I’m almost 100% certain that the management at TRR would like to stay out of politics, and I certainly agree with that. Only on a rare occasion should we as a news and entertainment outlet should make an opinion. I want to draw a line here, what I’m about to write represents my performance as TRR’s Gaming Editor.
I’m more sure that readers of TRR are aware of the PROTECT IP (PIPA) and the Stop Online Piracy Act (SOPA), two bills that are making their way through the U.S. Senate and the U.S. House of Representatives, respectively. TRR is not in the business of commenting on these bills (hint: they will be bad for TRR, by the way).
Instead, I want to talk about the Electronics Entertainment Expo, or E3 as it is called in the industry. E3 is run by the Entertainment Software Association (ESA). I hope you are still with me, I realize the logic pattern is (legislation)>(law)>(effect)>(ESA)>(E3)>(TRR).
The ESA says that they support the video games industry. I would not be surprised if there are people who think that the ESA is the mouthpiece of the games industry. Here is the fact: ESA is the government lobbying arm for the games industry. Part of ESA’s claim to fame was opposing the California legislation that barred the sales of certain games to minors when that law went to the Supreme Court last year (see Brown v. Entertainment Merchants Association). ESA was at the front of the opposition line when that case was at the 9th Circuit Court of Appeals. To their credit, ESA has also legally opposed similar legislation in other courts along with EMA, and the Video Software Dealers Association.
I will not deny, therefore, that the ESA wants to have gaming’s best interests in mind when they conduct their business. ESA is in part a membership-driven company. Major game publishers and developers have memberships with ESA. There are of course exceptions – Activision/Blizzard, the makers of World of Warcraft - are not members but benefit from ESA’s lobbying/policy/government efforts.
However, ESA pulled a very bold move recently. While Electronic Arts, Sony, Nintendo, and a host of other publishers and developers have been vocal against SOPA, the ESA support it. In a press release that ESA has not posted on their web page, but partially published by the Games Industry journal openly states their support for the legislation. While I have not personally seen any statement from ESA supporting the Senate-version PIPA, I would wager most of my earthly possessions that they do.
I do not need to go into detail about why SOPA is bad. Rather, I would like to shortly discuss how SOPA is bad for gaming. After many decades, there are mini-communities that have sprouted up withing gaming culture. There is an entire website devoted to remixes of favorite gaming tunes, Overclocked Remix. There are GIGAbites worth of such music, all of it inspired off of the enjoyment of the source material. The site only makes money to afford staying online.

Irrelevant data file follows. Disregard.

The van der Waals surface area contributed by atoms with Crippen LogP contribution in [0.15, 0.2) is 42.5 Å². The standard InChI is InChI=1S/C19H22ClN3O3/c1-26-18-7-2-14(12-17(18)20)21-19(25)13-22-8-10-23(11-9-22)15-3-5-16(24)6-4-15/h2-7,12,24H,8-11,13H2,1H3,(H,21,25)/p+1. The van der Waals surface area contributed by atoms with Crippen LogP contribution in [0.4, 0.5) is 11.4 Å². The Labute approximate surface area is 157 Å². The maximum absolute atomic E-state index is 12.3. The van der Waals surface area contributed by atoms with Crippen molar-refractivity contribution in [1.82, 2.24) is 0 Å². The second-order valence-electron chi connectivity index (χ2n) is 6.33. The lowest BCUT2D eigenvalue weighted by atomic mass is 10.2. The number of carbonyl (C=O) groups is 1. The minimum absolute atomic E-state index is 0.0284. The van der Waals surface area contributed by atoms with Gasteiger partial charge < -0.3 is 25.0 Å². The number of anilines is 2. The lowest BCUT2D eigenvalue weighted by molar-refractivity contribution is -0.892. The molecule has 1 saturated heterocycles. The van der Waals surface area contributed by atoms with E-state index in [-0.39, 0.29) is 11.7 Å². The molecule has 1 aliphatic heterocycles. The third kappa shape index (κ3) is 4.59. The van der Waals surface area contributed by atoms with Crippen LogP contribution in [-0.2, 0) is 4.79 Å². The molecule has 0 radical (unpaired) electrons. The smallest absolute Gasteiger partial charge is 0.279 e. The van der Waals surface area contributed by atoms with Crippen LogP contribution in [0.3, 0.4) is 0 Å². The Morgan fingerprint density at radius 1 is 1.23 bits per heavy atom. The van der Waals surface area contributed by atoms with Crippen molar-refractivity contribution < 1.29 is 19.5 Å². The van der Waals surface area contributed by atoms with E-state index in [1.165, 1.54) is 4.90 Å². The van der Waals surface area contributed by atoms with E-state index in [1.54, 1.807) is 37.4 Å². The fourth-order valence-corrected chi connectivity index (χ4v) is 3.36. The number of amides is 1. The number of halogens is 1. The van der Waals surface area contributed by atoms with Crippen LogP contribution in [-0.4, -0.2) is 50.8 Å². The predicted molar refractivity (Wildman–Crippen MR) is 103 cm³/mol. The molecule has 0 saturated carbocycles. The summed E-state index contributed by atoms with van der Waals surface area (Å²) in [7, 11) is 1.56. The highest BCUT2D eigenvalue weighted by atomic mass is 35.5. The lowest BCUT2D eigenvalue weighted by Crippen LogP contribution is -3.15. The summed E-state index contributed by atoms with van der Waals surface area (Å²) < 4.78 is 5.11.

There is a segment of the gaming community devoted to finding the fastest ways to play through a game. I have seen the NES Teenage Mutant Ninja Turtles beaten in under a half-hour this way. There are bands that have music inspired off of only the story of certain video game characters, I’m specifically thinking of The Protomen.
There are conventions devoted to fans of video games, and there is even Major League Gaming, and while I personally pay little attention to them, I know MLG has a massive following.
In a world where SOPA is law? All of that is gone. Overnight. There will be a silence of awe and order as perceived threats to intellectual property are seen as full-blown infringement.
So remember earlier when I mentioned ESA’s revenue? Membership is only part of how ESA makes its money. The ESA makes most of its money from the money it brings in via the Electronic Entertainment Expo. I covered this event in part last year. It is a daunting event to cover. Most major teams that cover the event send at minimum 2 to 3 people.
TRR is a growing team. 18 months ago, one could not find video game entries on this site. As a growing division, I have a pivotal role in deciding where TRR will want to go with that.
Because the ESA is not acting in the interest of their dues-paying members, because ESA is going in a different direction than their issue-constituents – you know, the only reason they exist in the first place…TRR will hope that ESA turns course and revokes their support. We will go through the motions of requesting Press Access to E3, but if ESA does not change their minds on SOPA/PIPA, then TRR will follow suit with a growing trend of other game news organizations and will not attend E3, nor will it not cover anything that happens there.